Type alias can expand to a class, interface, or object:

typealias Int8 = Byte               // class
typealias Dict<V> = Map<String, V>  // interface
typealias Pred<T> = (T) -> Boolean  // interface (functional interface for (T) -> Boolean)
typealias IntC = Int.Companion      // object
typealias Id<T> = T                 // Error: type alias expands to a type parameter
typealias Second<T1, T2> = T2       // Error: type alias expands to a type parameter
typealias Dyn = dynamic             // Error: type alias expands to 'dynamic'

Type aliases expanding to a type parameter require special treatment in resolution and are prohibited.

Type aliases can't be recursive (including indirect recursion).

typealias R = R                 // Error: recursive type alias

typealias L = List<L>           // Error: recursive type alias
typealias A<T> = List<A<T>>     // Error: recursive type alias

typealias R1 = (Int) -> R2      // Error: recursive type alias
typealias R2 = (R1) -> Int      // Error: recursive type alias

For each abbreviated type there is a single unabbreviated type with all type aliases repeatedly eliminated.

Expansion for a type alias should be a well-formed type.

typealias IntIntList = List<Int, Int>       // Error: wrong number of type arguments

interface I<T : Any>
typealias NI = I<String?>                   // Error: upper bound violated
typealias IT<T> = I<T>                      // Ok, but see below
typealias NIT = IT<String?>                 // Error: upper bound violated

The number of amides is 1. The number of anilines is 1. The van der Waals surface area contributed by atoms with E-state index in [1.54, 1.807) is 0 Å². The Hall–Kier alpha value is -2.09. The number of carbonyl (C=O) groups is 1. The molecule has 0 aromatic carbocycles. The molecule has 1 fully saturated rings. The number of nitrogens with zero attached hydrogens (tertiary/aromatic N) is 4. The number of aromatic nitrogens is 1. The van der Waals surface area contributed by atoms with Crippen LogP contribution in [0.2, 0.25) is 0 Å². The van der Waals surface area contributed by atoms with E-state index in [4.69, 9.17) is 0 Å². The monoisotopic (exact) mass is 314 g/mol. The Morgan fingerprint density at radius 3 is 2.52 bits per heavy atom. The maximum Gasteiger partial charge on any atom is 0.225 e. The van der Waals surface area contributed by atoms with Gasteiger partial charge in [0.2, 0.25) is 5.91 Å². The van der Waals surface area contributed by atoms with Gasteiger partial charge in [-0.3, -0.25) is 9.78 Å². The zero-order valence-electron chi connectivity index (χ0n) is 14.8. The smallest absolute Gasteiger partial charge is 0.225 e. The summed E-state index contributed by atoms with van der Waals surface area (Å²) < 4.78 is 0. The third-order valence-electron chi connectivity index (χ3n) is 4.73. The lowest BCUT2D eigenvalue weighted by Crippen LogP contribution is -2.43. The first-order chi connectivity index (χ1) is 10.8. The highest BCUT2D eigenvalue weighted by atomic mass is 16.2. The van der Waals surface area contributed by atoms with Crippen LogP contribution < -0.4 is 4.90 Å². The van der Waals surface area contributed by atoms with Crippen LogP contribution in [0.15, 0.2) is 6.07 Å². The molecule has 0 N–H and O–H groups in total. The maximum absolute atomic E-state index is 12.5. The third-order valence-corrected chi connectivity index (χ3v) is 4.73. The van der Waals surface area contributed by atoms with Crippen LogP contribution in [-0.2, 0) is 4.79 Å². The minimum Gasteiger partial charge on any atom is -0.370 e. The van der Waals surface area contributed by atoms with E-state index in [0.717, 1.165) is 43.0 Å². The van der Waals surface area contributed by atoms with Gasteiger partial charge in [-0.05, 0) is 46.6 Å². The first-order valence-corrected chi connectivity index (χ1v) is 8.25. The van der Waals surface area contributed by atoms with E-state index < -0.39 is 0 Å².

// (with detailed information on type alias expansion context)

typealias Array2D<T> = Array<Array<T>>
typealias Illegal = Array2D<Nothing>        // Error: type 'Array<Nothing>' is illegal
                                            // (with detailed information on type alias expansion context)

If an underlying type of generic type alias does not use an type parameter, it is a warning.

typealias Encoded<E> = ByteArray         // Warning: generic type parameter E is not used in underlying type

Type aliases are equivalent to underlying types. So, in the example above, instances of Encoded<E> with different type arguments will be equivalent types:

interface Encoding
typealias Encoded<E : Encoding> = ByteArray   // Warning
object Utf8 : Encoding
object Iso : Encoding

fun processUtf8Encoded(data: Encoded<Utf8>) {}    // fun (data: ByteArray)

fun processIsoEncoded(data: Encoded<Iso>) {       // fun (data: ByteArray)
  processUtf8Encoded(data)                        // Ok

However, if we prohibit such type aliases, it creates unnecessary long-term commitment for generic type aliases. NB this is not an error for generic classes.

Type arguments of a generic type alias should be well-formed types (type projections).

interface NN<T : Any>
typealias Predicate<T> = (T) -> Boolean

typealias E1 = Predicate<NN<Int, Int>>          // Error: wrong number of type arguments